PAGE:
1. Random container set up in Wwise for a sample set.

2. Wwise Recorder effect set up with the random container playback.

My process was to cut some of the field recorded audio into individual samples, to then import them into a fresh Wwise project. I set up a random container to process the samples on shuffle and to minimise the repetitions. I've also utilised further randomisation by enabling both pitch and volume variation, two semitones offset and two decibel offset respectively. I have enabled continuous loop playback in order to generate a new audio file to import back into the sound design Logic Project.

However, I hit a snag when trying to figure out both how to generate the audio file from Wwise and furthermore, how to implement this file back into Logic. As above, what had to be done was to include the Wwise Recorder module as an effect on the random container. This effect captures audio that passes through the main master-mixer, and generates an audio file on a specified file pathway. The Recorder in this case would only generate a full audio file from the continuous loop if there were no gaps between the samples, hence the 'sample accurate' crossfade setting from image 1. 

Once the audio file was generated it also needed to be cleverly imported back into Logic, due to the fact that Logic would an error when importing the raw file (possibly due to some Windows only coding from Wwise - rough guess). As a result, I had to enable Soundflower, an application that accesses the sound card of the system, to route the audio back into Logic. This was done by playing the generated audio file from the finder, changing the system audio to output to Soundflower, and to set up a record path in logic with Soundflower as the input. 

All in all a bit convoluted way of doing things but good for generating a long stream of samples, randomised in sequence. 

If you want to see the final redesign, please click the button below:

Review: Rime

It didn’t take long for me to fall in love with Rime... seriously a matter of 10 minutes-ish. Yes, featured this month on the PlayStation Plus free games, the beautiful aesthetic and dynamics of Rime are truly a marvel to behold. 

See what I mean?

See what I mean?

I recall watching a short play through on YouTube some time ago, enough to intrigue me but not enough to lose interest. Even then I thought the level design and art style of the game were on another level separate from anything I’d seen recently. Crisp, colourful and refined. Yet, when actually trying the game myself for the first time, I was blown away by the sound and music.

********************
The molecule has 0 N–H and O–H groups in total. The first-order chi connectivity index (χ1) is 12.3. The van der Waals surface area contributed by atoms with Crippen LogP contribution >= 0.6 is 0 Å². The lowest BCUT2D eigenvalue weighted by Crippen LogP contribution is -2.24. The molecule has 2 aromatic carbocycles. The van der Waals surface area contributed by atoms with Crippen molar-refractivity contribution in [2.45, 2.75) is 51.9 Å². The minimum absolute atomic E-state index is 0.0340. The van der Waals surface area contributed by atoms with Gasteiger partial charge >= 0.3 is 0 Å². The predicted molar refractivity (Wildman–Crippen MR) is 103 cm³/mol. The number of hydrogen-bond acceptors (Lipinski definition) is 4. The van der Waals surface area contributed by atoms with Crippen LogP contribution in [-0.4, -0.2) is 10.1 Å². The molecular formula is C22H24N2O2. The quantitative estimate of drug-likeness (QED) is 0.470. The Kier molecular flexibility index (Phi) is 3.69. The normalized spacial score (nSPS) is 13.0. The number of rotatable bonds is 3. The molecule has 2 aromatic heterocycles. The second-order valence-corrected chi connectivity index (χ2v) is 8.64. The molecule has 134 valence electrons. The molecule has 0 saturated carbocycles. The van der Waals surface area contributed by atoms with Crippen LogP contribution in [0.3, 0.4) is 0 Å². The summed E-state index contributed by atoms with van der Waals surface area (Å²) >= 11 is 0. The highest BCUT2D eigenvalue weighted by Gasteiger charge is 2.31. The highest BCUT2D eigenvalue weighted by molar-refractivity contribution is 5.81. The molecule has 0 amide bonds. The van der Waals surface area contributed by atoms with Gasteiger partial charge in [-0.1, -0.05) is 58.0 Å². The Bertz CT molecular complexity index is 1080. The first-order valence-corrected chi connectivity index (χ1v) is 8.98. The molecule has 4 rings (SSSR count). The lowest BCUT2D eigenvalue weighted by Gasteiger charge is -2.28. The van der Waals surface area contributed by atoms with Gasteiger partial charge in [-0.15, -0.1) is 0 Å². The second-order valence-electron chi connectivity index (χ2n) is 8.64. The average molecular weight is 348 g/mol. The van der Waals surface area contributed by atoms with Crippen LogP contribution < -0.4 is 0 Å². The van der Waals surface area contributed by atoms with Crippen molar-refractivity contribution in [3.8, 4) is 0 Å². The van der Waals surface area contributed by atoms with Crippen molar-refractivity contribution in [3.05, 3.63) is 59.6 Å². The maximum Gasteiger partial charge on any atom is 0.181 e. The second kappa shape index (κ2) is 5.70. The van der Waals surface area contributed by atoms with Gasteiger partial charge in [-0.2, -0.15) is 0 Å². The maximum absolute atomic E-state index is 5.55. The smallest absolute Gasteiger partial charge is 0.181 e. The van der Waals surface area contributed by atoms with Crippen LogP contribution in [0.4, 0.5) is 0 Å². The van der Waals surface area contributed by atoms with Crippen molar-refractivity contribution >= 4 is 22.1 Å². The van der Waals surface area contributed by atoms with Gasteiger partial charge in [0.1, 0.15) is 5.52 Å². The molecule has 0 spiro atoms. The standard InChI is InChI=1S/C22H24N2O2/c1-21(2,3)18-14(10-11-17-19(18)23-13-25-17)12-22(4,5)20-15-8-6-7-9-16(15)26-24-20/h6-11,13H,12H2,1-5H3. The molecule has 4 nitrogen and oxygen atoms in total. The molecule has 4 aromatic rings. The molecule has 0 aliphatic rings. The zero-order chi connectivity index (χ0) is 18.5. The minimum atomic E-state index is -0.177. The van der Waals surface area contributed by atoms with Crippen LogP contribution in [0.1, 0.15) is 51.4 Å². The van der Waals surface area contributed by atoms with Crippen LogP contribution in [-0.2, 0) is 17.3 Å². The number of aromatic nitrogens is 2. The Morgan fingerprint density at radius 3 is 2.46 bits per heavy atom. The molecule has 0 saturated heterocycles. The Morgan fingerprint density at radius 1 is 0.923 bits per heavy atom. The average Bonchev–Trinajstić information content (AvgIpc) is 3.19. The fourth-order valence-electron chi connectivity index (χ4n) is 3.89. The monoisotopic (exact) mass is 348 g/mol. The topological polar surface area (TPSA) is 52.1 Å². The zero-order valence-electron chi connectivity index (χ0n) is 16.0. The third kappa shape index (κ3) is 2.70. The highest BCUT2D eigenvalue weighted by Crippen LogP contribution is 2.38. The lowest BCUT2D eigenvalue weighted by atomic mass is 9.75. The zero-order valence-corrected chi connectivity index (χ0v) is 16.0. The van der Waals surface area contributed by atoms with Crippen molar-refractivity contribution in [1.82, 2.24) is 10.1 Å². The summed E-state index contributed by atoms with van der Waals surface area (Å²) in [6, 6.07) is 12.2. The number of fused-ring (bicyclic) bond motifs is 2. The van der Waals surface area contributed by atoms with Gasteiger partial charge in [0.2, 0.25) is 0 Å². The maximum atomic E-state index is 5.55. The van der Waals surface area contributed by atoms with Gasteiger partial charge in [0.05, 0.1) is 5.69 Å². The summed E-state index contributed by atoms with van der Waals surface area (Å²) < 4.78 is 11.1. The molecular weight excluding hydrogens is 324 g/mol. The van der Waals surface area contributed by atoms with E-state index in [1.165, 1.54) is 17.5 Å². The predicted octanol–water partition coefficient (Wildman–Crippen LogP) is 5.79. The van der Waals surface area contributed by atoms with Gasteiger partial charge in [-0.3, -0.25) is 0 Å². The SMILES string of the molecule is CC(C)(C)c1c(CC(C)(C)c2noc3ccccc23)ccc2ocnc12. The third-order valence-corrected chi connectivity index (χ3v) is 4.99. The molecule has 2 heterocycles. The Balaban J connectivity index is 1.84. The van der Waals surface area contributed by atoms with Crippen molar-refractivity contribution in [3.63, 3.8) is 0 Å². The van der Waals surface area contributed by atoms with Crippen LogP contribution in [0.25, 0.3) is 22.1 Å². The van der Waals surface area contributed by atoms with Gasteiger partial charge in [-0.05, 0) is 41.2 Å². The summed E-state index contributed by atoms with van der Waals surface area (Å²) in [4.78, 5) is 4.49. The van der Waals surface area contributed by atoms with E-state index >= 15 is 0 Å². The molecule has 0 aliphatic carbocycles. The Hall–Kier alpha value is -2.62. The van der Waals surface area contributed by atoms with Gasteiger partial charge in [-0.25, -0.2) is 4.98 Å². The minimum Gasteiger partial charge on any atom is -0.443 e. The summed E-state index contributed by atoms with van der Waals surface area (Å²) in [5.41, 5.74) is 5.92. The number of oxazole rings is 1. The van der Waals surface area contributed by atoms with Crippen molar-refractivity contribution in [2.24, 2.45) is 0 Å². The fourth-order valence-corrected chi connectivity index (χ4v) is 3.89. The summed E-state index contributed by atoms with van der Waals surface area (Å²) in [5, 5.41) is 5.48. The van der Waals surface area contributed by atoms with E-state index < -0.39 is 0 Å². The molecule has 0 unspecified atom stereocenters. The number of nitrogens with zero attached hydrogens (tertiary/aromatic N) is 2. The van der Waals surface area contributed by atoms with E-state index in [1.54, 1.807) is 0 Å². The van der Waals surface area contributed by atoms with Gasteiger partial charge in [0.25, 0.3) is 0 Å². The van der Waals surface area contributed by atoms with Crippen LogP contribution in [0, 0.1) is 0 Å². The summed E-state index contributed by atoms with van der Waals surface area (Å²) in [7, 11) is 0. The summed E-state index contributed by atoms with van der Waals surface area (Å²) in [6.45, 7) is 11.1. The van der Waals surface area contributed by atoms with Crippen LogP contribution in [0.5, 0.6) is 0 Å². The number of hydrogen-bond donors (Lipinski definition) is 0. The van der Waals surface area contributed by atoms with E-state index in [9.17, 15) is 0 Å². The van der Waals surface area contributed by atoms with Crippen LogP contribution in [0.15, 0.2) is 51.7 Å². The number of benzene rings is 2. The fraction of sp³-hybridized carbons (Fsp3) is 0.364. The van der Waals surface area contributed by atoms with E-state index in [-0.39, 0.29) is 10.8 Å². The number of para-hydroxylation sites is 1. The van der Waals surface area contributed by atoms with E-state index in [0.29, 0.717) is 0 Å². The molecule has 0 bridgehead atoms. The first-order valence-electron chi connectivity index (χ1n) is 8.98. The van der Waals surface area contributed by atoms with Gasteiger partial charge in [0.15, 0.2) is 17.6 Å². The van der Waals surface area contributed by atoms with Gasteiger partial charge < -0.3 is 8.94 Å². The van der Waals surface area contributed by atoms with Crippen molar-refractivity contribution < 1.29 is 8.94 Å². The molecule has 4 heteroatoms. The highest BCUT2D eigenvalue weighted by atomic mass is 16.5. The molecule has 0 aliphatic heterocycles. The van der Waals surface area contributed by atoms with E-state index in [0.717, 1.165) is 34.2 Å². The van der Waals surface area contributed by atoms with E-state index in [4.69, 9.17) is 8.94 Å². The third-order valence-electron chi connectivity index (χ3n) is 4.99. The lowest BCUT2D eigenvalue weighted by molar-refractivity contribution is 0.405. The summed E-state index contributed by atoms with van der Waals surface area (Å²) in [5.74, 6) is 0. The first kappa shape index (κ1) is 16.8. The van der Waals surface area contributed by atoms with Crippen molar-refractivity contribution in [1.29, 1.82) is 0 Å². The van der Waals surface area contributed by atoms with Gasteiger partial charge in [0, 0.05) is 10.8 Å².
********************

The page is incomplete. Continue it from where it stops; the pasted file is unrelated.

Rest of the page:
Rime follows a third-person perspective of a mysterious young lad, whom we’re introduced to lying unconscious on the shore of an equally mysterious island. Yet, even when presented in this situation, the sound design flawlessly recreates the soundscape for the setting, and continues to do so throughout the game. Furthermore, the music brilliantly compliments the completion of story objectives. So far as to say that exploration and puzzle solving are largely incentivised through the reward of a stunning score. Therefore, not only does the player receive the satisfaction of solving a mind bending puzzle, there’s also some ear candy to go with it. What’s not to love? 

I found myself so captivated by everything on offer in Rime, I watched thirty minutes turn into three hours within the blink of an eye. Yet, I did encounter some moments which broke the spell a slight amount. For instance, the main music theme, whilst it didn’t detract from the moment, seemed almost too similar to a piece from the Lord of the Rings saga. Further to this, during the game we eventually meet a fox companion that barks just a *little* bit too much; especially the case when you’ve messed up the same climbing sequence four times in a row. I’m sure he means well but it does get annoying...

Fox: “<Come on you can do it!>”

Me:  ._. Can you not tho.

But all of these aside I can’t recommend this game enough. The aforementioned features all work seamlessly together, whilst using the slowly ramping puzzles and narrative to push to game forward. Even if just for the music and sound design this game is worth playing, but the whole package makes this game an easy favourite of mine.